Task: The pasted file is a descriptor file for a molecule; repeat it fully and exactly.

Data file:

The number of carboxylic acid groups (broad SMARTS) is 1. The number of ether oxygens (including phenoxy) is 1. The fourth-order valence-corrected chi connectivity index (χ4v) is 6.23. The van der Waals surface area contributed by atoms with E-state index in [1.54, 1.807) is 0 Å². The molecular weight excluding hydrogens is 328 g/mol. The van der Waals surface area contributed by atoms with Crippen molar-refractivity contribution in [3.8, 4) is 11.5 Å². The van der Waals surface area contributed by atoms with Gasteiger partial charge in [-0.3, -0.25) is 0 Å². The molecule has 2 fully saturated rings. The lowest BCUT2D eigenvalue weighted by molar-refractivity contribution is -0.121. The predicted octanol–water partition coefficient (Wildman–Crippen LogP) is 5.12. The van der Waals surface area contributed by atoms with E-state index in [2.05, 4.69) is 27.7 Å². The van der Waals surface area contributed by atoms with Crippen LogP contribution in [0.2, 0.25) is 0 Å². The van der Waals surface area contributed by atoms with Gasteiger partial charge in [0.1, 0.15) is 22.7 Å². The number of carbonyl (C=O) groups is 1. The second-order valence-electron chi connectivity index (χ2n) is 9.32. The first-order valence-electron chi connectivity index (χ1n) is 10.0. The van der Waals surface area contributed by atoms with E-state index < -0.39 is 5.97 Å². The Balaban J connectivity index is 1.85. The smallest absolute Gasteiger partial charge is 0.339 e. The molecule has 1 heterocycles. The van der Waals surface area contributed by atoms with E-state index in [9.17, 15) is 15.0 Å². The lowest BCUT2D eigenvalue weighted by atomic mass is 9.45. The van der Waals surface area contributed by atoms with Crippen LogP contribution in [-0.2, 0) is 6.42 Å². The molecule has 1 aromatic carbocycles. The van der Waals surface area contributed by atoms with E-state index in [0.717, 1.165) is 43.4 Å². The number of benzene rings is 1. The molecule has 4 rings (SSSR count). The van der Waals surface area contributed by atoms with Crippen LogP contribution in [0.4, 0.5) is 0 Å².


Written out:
The number of carboxylic acid groups (broad SMARTS) is 1. The number of ether oxygens (including phenoxy) is 1. The fourth-order valence-corrected chi connectivity index (χ4v) is 6.23. The van der Waals surface area contributed by atoms with E-state index in [1.54, 1.807) is 0 Å². The molecular weight excluding hydrogens is 328 g/mol. The van der Waals surface area contributed by atoms with Crippen molar-refractivity contribution in [3.8, 4) is 11.5 Å². The van der Waals surface area contributed by atoms with Gasteiger partial charge in [-0.3, -0.25) is 0 Å². The molecule has 2 fully saturated rings. The lowest BCUT2D eigenvalue weighted by molar-refractivity contribution is -0.121. The predicted octanol–water partition coefficient (Wildman–Crippen LogP) is 5.12. The van der Waals surface area contributed by atoms with E-state index in [2.05, 4.69) is 27.7 Å². The van der Waals surface area contributed by atoms with Crippen LogP contribution in [0.2, 0.25) is 0 Å². The van der Waals surface area contributed by atoms with Gasteiger partial charge in [0.1, 0.15) is 22.7 Å². The number of carbonyl (C=O) groups is 1. The second-order valence-electron chi connectivity index (χ2n) is 9.32. The first-order valence-electron chi connectivity index (χ1n) is 10.0. The van der Waals surface area contributed by atoms with E-state index < -0.39 is 5.97 Å². The Balaban J connectivity index is 1.85. The smallest absolute Gasteiger partial charge is 0.339 e. The molecule has 1 heterocycles. The van der Waals surface area contributed by atoms with E-state index in [9.17, 15) is 15.0 Å². The lowest BCUT2D eigenvalue weighted by atomic mass is 9.45. The van der Waals surface area contributed by atoms with Crippen LogP contribution in [-0.2, 0) is 6.42 Å². The molecule has 1 aromatic carbocycles. The van der Waals surface area contributed by atoms with E-state index in [0.717, 1.165) is 43.4 Å². The number of benzene rings is 1. The molecule has 4 rings (SSSR count). The van der Waals surface area contributed by atoms with Crippen LogP contribution in [0.4, 0.5) is 0 Å².